Brushing your teeth could help keep your heart healthy, research suggests.
Scientists from Ewha Womans University in Seoul analysed the dental habits of more than 161,000 people over 10 years.
They found those who brushed their teeth at least three times a day were 12% less likely to suffer heart failure, when the organ fails to pump blood around the body as effectively as it should.
Keeping good oral hygiene also reduced the risk of atrial fibrillation, when the heart beats abnormally, by 10%.
Failing to brush regularly may allow “bad bacteria” in the mouth to enter the blood via the gums. This could trigger inflammation that affects heart health.
Heart failure affects 200,000 new people every year in the UK, British Heart Foundation (BHF) statistics show.
In the US, around 5.7 million adults suffer from the condition, according to the Centers for Disease Control and Prevention.
Left untreated, sufferers can become so breathless and fatigued their day-to-day activities are severely limited, NHS reports. In severe cases, it can even be fatal.
Poor oral hygiene has been linked to impaired heart health before, however, it was unclear why.
Inflammation was one theory, while some claimed those who fail to look after their teeth may neglect other aspects of their wellbeing, like diet and exercise.
To learn more, the scientists looked at thousands of participants of the Korean National Health Insurance System. At the start of the study, they were aged 40-to-79 years old and healthy.
Over 10.5 years, 4.9% of the participants developed heart failure and 3% had atrial fibrillation.
Atrial fibrillation occurs when the electrical impulses that cause that heart to beat go awry. This raises the risk of blood clots and stroke, according to Stroke Association UK.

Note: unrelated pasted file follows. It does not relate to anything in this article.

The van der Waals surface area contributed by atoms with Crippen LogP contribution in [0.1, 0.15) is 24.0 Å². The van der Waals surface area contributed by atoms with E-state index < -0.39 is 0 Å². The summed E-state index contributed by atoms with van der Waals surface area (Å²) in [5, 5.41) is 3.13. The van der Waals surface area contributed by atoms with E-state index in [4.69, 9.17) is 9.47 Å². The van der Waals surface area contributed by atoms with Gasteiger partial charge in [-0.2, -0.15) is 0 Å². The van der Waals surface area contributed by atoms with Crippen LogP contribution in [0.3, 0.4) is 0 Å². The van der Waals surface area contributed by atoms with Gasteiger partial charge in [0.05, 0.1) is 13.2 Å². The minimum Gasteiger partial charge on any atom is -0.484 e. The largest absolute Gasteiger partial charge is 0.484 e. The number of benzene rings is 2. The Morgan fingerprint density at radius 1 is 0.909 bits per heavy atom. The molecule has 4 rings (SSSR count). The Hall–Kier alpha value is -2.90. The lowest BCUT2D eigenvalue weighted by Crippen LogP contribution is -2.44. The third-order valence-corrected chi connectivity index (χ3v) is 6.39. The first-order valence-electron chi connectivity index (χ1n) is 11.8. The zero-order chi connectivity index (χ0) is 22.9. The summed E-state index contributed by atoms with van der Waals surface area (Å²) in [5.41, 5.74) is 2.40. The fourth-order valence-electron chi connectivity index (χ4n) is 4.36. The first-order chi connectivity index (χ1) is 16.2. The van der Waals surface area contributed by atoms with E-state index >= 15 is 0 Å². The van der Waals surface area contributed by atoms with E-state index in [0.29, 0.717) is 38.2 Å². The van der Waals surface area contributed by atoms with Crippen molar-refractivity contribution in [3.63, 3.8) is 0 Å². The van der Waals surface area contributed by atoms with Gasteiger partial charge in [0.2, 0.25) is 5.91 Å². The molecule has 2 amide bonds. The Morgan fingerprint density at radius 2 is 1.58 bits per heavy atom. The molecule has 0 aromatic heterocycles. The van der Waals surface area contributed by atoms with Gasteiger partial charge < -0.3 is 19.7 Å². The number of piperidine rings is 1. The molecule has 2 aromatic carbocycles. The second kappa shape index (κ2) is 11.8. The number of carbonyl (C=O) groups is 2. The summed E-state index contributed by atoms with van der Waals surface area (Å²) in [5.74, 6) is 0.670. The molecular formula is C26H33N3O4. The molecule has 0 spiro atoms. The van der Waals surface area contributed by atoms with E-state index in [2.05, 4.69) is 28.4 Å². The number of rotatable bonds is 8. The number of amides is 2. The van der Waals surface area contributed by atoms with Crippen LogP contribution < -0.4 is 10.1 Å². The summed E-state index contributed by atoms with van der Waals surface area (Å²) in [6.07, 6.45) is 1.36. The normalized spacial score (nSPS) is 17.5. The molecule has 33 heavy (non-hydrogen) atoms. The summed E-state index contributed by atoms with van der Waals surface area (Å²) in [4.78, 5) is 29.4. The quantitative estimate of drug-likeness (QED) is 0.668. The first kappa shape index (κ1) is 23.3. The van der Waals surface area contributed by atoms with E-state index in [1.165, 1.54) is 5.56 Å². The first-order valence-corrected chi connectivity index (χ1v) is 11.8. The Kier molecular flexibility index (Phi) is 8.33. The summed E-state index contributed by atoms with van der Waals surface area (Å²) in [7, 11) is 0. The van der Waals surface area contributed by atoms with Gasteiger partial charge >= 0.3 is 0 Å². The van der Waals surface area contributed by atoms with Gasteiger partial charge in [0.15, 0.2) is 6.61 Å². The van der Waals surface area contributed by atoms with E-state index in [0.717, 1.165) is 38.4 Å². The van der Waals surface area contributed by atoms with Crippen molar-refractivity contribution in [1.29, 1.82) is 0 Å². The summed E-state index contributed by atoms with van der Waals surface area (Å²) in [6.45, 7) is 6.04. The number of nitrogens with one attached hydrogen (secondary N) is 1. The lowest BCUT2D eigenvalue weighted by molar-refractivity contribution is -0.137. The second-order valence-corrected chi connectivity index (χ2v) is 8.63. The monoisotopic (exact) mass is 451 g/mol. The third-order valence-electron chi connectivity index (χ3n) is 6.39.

The condition affects 1.2 million people in the UK and up to 6.1 million in the US, statistics show.
The latest study’s results, published in the European Journal of Preventative Cardiology, reveal those who brushed their teeth at least three times a day were less at risk of both heart failure and atrial fibrillation.
This remained true after the scientists adjusted for factors like weight, exercise, alcohol consumption and blood pressure.
“We studied a large group over a long period, which adds strength to our findings,” study author Dr Tae-Jin Song said.
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The scientists stress, however, maintaining good oral hygiene may not be enough to ward off cardiovascular disease.
Writing in an accompanying editorial, they said: “It is certainly too early to recommend tooth brushing for the prevention of atrial fibrillation and congestive heart failure.
“While the role of inflammation in the occurrence of cardiovascular disease is becoming more and more evident, intervention studies are needed to define strategies of public health importance.”